Pictures of standard connectors that may also help - to avoid more
    damage:
    http://techrepublic.com.com/5102-10586-5566528.html
    www.ochardware.com/articles/psuvolt/psuvolt.html

    drw4e wrote:
    > Just a quick update, the computer is actually an 8400. I tried two
    > other power supplies and they did no match up with the mother board.
    > The connectors on the other power supplies had 20 pins while the Dell
    > connector has 24 pins. I'm guessing it's proprietary to Dell. I'll
    > check Dell or ebay to see what I can find unless you guys have other
    > suggestions.
     
  11. S.Lewis

    S.Lewis Guest

    "drw4e" <> wrote in message
    news:Cm2Hf.120574$...
    > Just a quick update, the computer is actually an 8400. I tried two
    > other power supplies and they did no match up with the mother board.
    > The connectors on the other power supplies had 20 pins while the Dell
    > connector has 24 pins. I'm guessing it's proprietary to Dell. I'll
    > check Dell or ebay to see what I can find unless you guys have other
    > suggestions.
    >



    The Dim8400 has a (24-pin) BTX power supply. These are now becoming
    industry standard. The Dim8300 had a standard (20-pins) P1 connect.....



    Stew
     
  12. Ben Myers

    Ben Myers Guest

    Standard ATX-12v, actually. I forget whether the power supply cutout on the
    back of the Dimension 8300 case is large enough to handle the external switch
    found on many aftermarket power supplies. It is something to be aware of.

    .... Ben Myers

    On Wed, 08 Feb 2006 20:32:06 GMT, lid (drw4e) wrote:

    >Thanks for the help so far.
    >
    >Anybody know if Dell uses a standard motherboard connection from the
    >power supply or is it proprietary?
     
  13. Steve Urbach

    Steve Urbach Guest

    My P300 had a bad video card that caused the Amber blinking power led.
    BAD hardware somewhere. Strip the system down to as little as possible
    and see what shows.

    On 8 Feb 2006 07:14:28 -0800, "w_tom" <> wrote:

    > More likely you have a manufacturing defect. Those who are quick to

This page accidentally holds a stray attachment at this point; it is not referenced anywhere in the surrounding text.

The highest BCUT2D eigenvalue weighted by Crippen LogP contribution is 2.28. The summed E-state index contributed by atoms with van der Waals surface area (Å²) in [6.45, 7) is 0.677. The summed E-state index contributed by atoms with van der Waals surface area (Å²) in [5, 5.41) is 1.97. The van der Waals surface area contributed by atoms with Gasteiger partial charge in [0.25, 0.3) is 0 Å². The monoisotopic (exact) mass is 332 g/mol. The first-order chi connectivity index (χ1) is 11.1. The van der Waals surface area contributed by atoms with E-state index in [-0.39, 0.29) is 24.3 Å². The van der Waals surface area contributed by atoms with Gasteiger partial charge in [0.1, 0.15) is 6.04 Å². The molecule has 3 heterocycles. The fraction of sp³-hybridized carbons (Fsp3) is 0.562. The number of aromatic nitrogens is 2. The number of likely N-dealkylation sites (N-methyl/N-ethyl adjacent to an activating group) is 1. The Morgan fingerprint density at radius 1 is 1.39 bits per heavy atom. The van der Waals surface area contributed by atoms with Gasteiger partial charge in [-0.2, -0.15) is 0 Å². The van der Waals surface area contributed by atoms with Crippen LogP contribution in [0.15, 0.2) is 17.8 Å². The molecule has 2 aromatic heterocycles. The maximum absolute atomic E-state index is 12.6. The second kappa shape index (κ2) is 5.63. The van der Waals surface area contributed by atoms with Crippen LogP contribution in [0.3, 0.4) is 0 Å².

>promote popular myths will blame destructive transients. Those
    >transient occur typically once every eight years.
    >
    > Decide whether you will analyze it - or have a professional. Many
    >first analysis steps are simple. Start with the foundation upon which
    >the computer is constructed - power supply 'system'. Note, I did not
    >say just 'power supply'. For this, a ubiquitous tools called a 3.5
    >digit multimeter is required. A tool so common as to be sold in Home
    >Depot, Lowes, Sears, and Radio Shack. In your case, the first voltage
    >measurement starts with the purple wire from power supply to
    >motherboard. Then the green and gray wire voltages must be recorded.
    >Purple wire must measure more than 4.87 when power cord is connected -
    >computer powered on or off. And what that actual number is should be
    >reported because the value includes other useful information.
    >
    > The overall summary of what you are looking at - how those wire
    >voltages change when power switch is pressed, etc - is found in
    >previous posts:
    >"Computer doesnt start at all" in alt.comp.hardware on 10 Jan 2004
    >at
    > http://tinyurl.com/2t69q and
    >"I think my power supply is dead" in alt.comp.hardware on 5 Feb 2004
    >at
    > http://www.tinyurl.com/2musa
    >
    > Do not waste time and money replacing this and that. First learn
    >what really is wrong. Remember it's a power supply 'system'. Numbers
    >that you don't understand should be posted for further insight.
    >However if you are not going to start with the multimeter, then get a
    >professional to fix it. Numbers from that meter are important to fix
    >it right first time.
    >
    >drw4e wrote:
    >> I shut down my Dell Dimension 8300 on Friday when I went away for the
    >> weekend and tried to turn it back on last night only to find out that
    >> the power light blinks. Nothing turns on, no fan, no hard drive, just
    >> complete silence. When I unplug the tower, there's a single click. I
    >> get the same click when I plug it back in and the light continues to
    >> blink even without pushing the button.
    >>
    >> I checked the manual and it said to make sure the processor cable was
    >> plugged into the motherboard, which it is. Not sure what else to do.
    >> Any ideas? The computer's only 1.5 years old, so I'm kind of ticked.